The operating system is the centrepiece of a server. You can imagine how important it is to choose a fitting operating system. For servers, two operating systems have established themselves: Windows and Linux. In this short overview, I’d like to present you the main differences between those two operating systems.
You might have heard that Windows is less stable compared to Linux. This actually was the case 15 years ago. Older Windows Server operating systems tended to operate rather unstable at times. However, Windows Server developed into an utterly robust operating system during the past years. Nowadays, you won’t find much of a difference between both operating systems regarding stability.
Let’s come down to the first real difference: Interface and Remote Access, which certainly are the most obvious differences between Windows and Linux.
With Windows Server, you access your server remotely with a protocol developed by Microsoft called RDP. The software used to connect to your server remotely, Remote Desktop Connection, is installed on every Windows machine by default, regardless of whether it’s a Desktop or a Server version.
Once connected to the server, you’ll find a familiar Windows interface you already know from your Windows PC you use at home.
And that is probably the biggest advantage of Windows Server. Web server, DNS server, or other services, everything can be managed with a graphical user interface.
On Linux, this is totally different. While desktop versions come with a graphical interface as well, in server versions, you won’t find one there for the benefit of performance. Also, you cannot access it using RDP, but via SSH.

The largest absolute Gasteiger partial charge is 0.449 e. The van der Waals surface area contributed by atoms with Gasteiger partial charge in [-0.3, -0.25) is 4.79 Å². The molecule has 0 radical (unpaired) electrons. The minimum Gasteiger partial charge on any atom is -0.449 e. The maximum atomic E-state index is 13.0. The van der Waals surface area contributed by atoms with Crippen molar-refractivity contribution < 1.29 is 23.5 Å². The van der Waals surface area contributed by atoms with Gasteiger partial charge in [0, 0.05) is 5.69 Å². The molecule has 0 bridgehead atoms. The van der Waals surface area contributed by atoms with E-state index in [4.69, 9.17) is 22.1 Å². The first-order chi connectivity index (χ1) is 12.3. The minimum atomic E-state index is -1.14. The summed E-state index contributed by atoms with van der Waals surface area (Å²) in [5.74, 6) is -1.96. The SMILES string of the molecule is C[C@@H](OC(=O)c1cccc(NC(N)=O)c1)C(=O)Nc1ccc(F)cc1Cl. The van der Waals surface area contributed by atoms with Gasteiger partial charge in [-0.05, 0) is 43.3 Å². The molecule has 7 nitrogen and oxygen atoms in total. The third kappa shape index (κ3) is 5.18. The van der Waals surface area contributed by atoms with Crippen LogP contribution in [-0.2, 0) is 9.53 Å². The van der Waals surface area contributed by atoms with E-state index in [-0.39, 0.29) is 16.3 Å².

Windows operating systems do not have an SSH client installed by default, therefore you have to install such a client on your own. There are plenty of them on the market, a well known and established client is PuTTY.
Unlike on Windows Servers, there won’t open a Desktop environment, but only a command line.
Administering the server is done exclusively via commands you type into the command line. While the experienced Linux user knows the most important commands, users who are new to Linux will probably have some trouble here, which could cause problems regarding server security and stability.
You might already know that Windows Server, unlike most Linux operating systems, is not for free. Microsoft fees a monthly amount for licensing their products. The amount of this fee differs, it depends on the hardware of the server running the operating system and the version of Windows Server.
Basically, every service can be realised on both Linux or Windows Server. The choice is mostly a matter of taste.